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counsel expected to prove, had stated that was not obtained, and probably could not the defendant-assuming those facts to be have been obtained for the trial with any capable of proof-was certainly insane, and amount of diligence, but it cannot be held an must have been insane at the date of the abuse of discretion or a denial of right to rehomicide.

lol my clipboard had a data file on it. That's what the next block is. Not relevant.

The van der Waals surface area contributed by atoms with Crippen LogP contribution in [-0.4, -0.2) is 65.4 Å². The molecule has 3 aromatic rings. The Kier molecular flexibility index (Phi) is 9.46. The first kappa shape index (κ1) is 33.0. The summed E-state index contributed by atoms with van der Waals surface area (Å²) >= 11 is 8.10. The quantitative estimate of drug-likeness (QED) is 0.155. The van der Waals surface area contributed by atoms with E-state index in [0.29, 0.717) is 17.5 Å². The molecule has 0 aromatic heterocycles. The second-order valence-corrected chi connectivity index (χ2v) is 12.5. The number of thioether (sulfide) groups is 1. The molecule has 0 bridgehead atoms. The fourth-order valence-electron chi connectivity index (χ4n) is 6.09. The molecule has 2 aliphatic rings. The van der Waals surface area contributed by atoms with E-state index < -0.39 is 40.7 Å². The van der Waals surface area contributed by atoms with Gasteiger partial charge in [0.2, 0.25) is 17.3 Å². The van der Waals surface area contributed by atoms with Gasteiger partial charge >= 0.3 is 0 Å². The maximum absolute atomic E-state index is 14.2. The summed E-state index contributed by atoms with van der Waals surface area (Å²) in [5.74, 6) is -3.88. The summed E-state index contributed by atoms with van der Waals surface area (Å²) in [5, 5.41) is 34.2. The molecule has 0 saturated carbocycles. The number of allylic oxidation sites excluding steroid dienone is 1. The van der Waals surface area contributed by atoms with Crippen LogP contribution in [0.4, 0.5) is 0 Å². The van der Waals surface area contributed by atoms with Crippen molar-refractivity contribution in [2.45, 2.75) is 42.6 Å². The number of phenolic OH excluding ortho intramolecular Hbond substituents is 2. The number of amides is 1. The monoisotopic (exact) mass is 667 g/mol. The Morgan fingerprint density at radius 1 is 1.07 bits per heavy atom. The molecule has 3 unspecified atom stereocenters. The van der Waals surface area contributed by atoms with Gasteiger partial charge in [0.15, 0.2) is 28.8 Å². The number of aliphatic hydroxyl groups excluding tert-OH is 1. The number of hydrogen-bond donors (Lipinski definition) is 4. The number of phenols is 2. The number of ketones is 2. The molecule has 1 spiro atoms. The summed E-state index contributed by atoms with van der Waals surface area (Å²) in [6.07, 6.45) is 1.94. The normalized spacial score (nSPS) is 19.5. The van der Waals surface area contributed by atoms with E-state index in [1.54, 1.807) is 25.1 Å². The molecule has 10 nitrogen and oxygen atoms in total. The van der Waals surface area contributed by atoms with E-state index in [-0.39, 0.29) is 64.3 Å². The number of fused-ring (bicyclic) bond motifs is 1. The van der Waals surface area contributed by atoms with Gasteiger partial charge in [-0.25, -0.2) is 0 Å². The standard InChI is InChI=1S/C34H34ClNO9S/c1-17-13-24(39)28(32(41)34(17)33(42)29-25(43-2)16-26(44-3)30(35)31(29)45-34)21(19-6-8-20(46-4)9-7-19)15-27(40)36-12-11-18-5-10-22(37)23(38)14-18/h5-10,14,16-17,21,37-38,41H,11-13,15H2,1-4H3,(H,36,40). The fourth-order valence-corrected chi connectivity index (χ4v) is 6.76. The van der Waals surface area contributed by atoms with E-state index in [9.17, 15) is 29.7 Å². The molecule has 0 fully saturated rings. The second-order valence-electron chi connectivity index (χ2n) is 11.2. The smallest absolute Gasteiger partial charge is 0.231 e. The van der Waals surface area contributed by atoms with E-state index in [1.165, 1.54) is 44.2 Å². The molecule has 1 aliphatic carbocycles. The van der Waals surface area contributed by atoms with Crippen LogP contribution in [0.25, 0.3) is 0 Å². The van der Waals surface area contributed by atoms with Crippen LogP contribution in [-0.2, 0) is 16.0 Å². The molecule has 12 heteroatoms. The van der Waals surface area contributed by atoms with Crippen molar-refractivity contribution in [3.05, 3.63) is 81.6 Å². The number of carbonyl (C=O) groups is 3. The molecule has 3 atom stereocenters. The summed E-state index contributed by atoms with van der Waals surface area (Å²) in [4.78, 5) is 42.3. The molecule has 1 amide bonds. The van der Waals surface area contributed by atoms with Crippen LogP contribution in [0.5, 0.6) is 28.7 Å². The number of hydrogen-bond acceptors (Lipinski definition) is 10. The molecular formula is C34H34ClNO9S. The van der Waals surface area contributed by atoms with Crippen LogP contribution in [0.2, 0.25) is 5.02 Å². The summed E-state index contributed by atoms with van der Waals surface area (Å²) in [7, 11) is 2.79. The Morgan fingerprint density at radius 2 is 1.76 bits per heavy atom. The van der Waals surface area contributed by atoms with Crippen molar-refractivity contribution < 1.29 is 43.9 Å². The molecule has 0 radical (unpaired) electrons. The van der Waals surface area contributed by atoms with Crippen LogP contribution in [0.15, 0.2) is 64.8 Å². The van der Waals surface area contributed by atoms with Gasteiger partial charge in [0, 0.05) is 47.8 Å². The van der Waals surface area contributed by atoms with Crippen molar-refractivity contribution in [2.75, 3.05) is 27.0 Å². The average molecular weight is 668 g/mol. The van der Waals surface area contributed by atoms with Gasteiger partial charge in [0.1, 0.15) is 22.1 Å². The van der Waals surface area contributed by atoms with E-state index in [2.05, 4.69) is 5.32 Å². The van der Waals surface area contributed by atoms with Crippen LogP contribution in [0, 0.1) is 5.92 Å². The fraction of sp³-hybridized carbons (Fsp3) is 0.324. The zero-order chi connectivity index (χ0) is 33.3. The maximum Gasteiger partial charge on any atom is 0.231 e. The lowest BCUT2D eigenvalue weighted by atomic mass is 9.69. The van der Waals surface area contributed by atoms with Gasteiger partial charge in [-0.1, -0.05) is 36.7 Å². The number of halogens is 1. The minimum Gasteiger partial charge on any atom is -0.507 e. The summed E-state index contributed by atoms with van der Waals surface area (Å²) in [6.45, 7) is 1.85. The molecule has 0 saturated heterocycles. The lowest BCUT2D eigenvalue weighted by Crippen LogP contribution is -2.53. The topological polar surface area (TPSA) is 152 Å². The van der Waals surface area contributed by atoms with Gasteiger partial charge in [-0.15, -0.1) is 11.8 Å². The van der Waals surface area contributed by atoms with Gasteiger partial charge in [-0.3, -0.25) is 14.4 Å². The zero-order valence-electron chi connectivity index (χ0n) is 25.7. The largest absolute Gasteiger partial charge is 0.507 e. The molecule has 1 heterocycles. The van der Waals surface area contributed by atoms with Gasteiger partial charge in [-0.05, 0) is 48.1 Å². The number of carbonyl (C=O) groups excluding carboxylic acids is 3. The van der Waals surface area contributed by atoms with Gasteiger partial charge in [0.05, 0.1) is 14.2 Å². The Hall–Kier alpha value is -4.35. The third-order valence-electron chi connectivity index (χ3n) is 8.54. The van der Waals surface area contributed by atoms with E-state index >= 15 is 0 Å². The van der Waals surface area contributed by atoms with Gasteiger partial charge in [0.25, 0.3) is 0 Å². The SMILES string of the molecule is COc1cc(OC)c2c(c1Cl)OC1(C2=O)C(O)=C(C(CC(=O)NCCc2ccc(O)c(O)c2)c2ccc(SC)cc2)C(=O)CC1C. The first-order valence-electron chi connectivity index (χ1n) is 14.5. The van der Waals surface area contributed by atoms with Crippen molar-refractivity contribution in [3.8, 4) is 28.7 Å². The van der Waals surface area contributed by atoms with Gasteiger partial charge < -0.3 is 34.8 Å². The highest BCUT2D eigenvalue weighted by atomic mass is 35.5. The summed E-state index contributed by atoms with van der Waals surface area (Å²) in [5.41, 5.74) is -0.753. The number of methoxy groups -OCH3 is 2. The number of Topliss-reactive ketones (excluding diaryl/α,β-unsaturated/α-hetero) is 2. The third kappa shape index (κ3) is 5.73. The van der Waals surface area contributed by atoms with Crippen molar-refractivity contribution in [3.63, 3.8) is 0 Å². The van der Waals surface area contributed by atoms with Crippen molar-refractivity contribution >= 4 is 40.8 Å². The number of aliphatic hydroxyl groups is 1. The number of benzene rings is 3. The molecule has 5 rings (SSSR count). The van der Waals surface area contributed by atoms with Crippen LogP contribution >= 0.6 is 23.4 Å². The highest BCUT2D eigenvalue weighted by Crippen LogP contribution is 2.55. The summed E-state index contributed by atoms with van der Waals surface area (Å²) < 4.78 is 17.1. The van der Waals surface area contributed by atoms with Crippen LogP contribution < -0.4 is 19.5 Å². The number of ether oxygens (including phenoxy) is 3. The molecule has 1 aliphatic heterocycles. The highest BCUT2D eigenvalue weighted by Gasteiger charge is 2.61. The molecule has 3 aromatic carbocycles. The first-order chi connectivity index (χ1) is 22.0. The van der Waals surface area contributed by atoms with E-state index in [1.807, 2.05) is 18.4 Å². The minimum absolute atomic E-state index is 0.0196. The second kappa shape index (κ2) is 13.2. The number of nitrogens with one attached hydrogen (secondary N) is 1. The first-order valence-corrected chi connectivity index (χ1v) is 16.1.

fuse to postpone a criminal trial in the courts One of these alienists was Dr. I. E. Cohn, | of California until the depositions of nonof the Napa Asylum, and the other was resident alienists based upon hypothetical Dr. W. A. Jones, of Minneapolis, Minn. questions can be obtained in support of the The only witnesses on the point of personal plea or defense of insanity. and family history whose attendance had not Nor did the court err in refusing to postbeen secured were William and Earl Buck, pone the trial because of an allegation in the brother and nephew of the defendant, for affidavit that local feeling was intlamed whom subpoenas had been issued, but who against the prisoner, and that eminent special had not been found. On the other hand, the counsel had been retained to assist the prosaffidavit showed that the defendant was ecution. The absence of any widespread prepared with a very considerable amount feeling against the prisoner is shown by the of evidence of persons who had known the fact that a jury was filled from the panel defendant and his family and of public rec in attendance on the day the trial began, and ords which showed that about three years a continuance would not have deprived the prior to the homicide the defendant had been people of the aid of the special counsel, or adjudged insane upon the report of a com freed the defendant of their opposition. mission appointed in a proceeding insti On the trial much evidence was introduced tuted under the laws of this state. Counter tending to prove that defendant was insane. affidavits were filed on the part of the people, There was evidence that his father's father but they are not included in the record or had been insane; that his father had died a printed in the transcript. Counsel for ap few years before of some disease affecting pellant seems to consider that the absence of the brain; that his mother's mother had been these counter affidavits gives him serious an inmate of an insane asylum of which bis grounds of complaint, but we cannot see mother had been a matron; that defendant how he is injured by their omission, since, / himself had at one time been adjudged inin their absence, we can only assume that sane, but discharged after a few days' dethe material averments of his affidavit were tention; that after his discharge he had takuncontradicted, or, as is more probable, ac en up a wandering life, tramping from place count for their absence upon the supposi to place and working desultorily in various tion that they were deemed superfluous in menial employments. Opposed to this was view of the disclosures at the trial.